As Christians, Bible reading is an important aspect to our faith. We believe the 66 books of the cannon of Scripture make up God’s word to us. Therefore, it is important for us to have a healthy reading diet. However, the challenge we face is how should the text of Scripture, God’s word to us, be read? This kind of question can actually fill volumes and be argued and debated so much so that a person would have a difficult time knowing what’s right. To add to our complexity many people just choose not to attempt to understand basic Bible reading. Obviously, we all know how to read, what else is needed?

I don’t mind discussing some of the fine points of Biblical interpretation (formally known as hermeneutics) but at this point, what is really needed is just some very basic understanding of key concepts to help analyze and understand the text. Therefore, I will be looking at three very fundamental points to help understand what is being read in the Bible. They are, what I call, reading redemptively, exigetically, and eisegetically. I will go into definitions of these terms below.

Redemptively, goes without saying. We cannot deny the work of the Spirit in our lives as well as in our Bible reading. No one approaches the Bible autonomously or without influence. If you are a believer you will read the Bible from the perspective of God’s sovereign authority. The natural man, as Paul tells us, suppresses the truth that he/she has about God and thus reads the Bible from the perspective of their own ultimate authority. Reading the Scriptures redemptively does not guarantee you a perfect read because we aren’t perfect people but it is the start point.

Reading the Bible exegetically, remember this ten cent term, trust me you are going to want to cash in on it some day. Reading the Bible exegetically is a descriptive approach where one seeks to understand the text apart from any opinions, feelings, stream of consciousness type stuff, etc. In other words one attempts to remove any subjectivity from their understanding of the text and attempts to read what the text is communicating. Just look at the exegesis, the prefix “ex” means to “come out of”. In exegetical reading, the information comes out of the text. If you are in a building that’s on fire what do you look for? The “ex”it sign because you want to come out of the building. CAUTION, this is a very disciplined task and requires patience and an inquisitive mind on the part of the reader. Some of the questions one might ask himself/herself are:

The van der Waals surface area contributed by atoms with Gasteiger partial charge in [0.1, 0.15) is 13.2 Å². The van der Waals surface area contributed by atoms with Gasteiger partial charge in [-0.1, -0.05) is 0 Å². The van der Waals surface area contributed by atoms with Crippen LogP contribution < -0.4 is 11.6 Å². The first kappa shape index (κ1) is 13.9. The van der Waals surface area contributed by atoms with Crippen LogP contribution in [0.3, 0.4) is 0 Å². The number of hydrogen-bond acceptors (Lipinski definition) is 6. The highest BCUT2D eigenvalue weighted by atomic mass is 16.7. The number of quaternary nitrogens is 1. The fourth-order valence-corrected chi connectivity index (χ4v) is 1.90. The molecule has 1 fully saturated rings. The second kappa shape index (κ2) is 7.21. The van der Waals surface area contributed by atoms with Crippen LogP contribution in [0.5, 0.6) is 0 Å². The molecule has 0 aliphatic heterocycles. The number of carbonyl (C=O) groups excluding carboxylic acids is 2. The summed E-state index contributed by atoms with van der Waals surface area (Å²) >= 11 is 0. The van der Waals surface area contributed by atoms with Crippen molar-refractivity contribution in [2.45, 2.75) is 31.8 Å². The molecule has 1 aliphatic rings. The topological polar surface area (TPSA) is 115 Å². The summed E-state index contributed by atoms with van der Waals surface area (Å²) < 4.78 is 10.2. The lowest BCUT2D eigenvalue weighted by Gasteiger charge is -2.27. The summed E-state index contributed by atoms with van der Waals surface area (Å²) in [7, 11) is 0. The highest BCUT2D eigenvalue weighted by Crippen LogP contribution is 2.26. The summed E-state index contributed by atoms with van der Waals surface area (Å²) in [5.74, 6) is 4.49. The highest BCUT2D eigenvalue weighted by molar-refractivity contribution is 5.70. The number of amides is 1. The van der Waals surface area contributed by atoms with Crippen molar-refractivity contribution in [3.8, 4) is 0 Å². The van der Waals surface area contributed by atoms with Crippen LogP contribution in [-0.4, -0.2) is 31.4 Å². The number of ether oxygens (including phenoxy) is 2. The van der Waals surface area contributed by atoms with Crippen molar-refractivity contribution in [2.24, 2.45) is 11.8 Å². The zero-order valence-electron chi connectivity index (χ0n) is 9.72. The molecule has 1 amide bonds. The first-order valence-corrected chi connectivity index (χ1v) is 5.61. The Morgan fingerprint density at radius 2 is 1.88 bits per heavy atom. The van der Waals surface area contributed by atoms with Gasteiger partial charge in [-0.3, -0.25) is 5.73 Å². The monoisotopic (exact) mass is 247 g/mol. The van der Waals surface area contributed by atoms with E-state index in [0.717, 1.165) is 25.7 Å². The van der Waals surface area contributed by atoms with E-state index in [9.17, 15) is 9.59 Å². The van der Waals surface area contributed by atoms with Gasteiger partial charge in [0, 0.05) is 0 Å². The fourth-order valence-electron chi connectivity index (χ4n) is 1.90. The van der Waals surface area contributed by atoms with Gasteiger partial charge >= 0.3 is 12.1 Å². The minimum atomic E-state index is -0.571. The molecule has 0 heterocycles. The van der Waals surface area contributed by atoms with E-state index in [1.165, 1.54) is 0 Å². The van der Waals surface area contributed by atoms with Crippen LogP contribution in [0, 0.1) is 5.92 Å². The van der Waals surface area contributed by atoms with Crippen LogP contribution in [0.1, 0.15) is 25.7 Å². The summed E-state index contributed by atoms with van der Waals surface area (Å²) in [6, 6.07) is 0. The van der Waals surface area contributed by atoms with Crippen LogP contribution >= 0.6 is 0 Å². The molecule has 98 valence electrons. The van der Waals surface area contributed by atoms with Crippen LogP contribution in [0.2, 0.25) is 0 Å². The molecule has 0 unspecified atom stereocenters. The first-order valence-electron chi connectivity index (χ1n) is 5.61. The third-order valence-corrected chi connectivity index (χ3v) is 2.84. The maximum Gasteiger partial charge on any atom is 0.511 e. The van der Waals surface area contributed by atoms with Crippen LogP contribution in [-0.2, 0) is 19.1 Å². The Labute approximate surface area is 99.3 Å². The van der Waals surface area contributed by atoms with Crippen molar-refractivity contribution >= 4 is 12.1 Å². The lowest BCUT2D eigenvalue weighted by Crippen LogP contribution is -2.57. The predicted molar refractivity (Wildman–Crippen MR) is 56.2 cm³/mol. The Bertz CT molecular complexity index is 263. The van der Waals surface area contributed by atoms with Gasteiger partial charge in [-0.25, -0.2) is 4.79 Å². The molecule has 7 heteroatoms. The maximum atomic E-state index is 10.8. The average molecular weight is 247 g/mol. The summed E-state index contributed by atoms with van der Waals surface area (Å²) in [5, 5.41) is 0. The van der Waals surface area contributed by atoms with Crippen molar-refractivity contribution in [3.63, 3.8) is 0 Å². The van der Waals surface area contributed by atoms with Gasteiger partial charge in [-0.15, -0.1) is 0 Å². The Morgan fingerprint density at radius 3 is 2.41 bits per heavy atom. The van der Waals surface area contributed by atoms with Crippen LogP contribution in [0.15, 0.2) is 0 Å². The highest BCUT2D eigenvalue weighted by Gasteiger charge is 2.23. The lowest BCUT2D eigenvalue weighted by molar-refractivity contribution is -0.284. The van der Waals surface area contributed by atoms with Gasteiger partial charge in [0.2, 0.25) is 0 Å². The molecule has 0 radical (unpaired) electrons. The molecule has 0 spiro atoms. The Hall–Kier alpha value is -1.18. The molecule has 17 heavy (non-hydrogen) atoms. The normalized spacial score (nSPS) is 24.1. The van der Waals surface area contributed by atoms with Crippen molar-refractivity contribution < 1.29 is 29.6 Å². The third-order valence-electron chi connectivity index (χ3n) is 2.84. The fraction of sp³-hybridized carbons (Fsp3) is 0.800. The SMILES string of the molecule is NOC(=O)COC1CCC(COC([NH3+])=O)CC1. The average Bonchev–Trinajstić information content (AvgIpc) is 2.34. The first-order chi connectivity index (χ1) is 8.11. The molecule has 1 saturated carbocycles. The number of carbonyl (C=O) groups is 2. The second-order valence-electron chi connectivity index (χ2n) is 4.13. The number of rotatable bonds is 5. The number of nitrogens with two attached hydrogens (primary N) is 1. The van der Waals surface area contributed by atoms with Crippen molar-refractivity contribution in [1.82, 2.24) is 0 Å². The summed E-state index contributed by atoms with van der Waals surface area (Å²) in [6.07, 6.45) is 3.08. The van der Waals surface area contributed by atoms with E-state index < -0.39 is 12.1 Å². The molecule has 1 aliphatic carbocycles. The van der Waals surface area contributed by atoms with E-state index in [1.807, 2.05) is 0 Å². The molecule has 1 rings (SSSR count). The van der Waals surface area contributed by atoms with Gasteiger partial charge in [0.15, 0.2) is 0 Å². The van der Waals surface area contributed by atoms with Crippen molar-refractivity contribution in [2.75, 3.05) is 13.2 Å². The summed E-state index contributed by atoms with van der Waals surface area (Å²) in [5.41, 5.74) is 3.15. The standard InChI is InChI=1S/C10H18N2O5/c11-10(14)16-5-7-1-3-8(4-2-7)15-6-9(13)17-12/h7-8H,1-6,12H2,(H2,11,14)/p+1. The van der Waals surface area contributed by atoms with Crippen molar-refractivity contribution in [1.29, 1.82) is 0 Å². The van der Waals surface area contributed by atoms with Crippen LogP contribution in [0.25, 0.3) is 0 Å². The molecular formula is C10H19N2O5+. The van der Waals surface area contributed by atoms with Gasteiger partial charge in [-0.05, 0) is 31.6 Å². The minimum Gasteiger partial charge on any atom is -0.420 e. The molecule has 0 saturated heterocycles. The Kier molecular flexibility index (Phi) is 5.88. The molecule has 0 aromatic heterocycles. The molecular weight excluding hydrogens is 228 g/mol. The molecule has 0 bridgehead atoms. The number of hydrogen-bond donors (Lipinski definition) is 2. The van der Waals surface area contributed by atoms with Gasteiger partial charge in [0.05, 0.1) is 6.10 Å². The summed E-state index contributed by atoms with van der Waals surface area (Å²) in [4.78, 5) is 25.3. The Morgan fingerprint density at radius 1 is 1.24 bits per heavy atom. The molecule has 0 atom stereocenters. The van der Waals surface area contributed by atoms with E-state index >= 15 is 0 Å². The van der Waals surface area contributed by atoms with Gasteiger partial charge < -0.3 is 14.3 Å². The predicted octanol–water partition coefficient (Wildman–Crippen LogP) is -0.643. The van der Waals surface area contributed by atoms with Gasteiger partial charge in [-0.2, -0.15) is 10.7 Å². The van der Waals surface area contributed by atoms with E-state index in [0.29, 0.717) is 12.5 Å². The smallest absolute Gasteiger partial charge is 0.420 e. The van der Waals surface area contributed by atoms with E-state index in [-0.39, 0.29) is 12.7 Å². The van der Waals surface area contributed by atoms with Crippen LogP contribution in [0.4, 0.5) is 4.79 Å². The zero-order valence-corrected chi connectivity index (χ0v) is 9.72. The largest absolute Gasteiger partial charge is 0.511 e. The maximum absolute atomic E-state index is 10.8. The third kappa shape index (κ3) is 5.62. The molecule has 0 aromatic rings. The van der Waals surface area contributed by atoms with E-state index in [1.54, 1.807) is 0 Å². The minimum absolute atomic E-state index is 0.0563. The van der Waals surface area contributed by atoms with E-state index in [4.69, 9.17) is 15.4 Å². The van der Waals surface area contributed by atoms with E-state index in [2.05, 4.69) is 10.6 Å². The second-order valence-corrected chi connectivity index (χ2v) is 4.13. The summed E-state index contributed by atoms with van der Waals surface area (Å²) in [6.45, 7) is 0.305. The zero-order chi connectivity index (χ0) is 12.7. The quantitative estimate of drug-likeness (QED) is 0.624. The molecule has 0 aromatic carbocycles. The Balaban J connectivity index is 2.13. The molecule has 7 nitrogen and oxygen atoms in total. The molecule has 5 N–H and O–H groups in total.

• What type of genre (style of writing) is this?
  • What is the context? (this one is a biggie)
  • What do these certain words mean?
  • What is the author communicating?

There are others you might come up with but this is a good list to get you started. Remember, the goal is to think about the text on its own terms without imposing assumptions.

Lastly, one can read the Bible eisegetically. To be perfectly candid, this is the one that gets many Bible teachers in trouble, let me explain. An eisegetical reading of the text will always communicate what the reader thinks of the text as opposed to what the text actually says itself. Think of the prefix “eis” which means “into” because one is positing their thoughts “into” the text. This is dangerous business.

Now that I have given the precautionary warning  I am going to back peddle a bit. The reason is, there are situations where an eisegetical reading is warranted. The first one that comes to mind is once there has been a thorough exegetical reading. An impatient reader would rather bypass the exegetical reading and go straight for the eisgetical reading. However the best forms of eisegesis will showcase a thorough exegesis. One easy way to look at this is exegesis will ask what the author believes. Eisegesis on the other hand asks what the reader ought to believe.

This is a basic approach to reading the Bible. There are many sub-issues that would fall under these three categories or redemptive, exegetical, and eisegetical but for the purpose of this post one would do very well if he/she would keep these in mind during Bible study.

 

 

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Bible Sufficient For Meaningful Living?

These numbers look to be a little low. However, something to think about; with the Church focus on attracting the “younger generation” over the past decades these numbers are ironic. Could it possibly be that our efforts at making amends with the “younger generation” has actually had the reverse effect?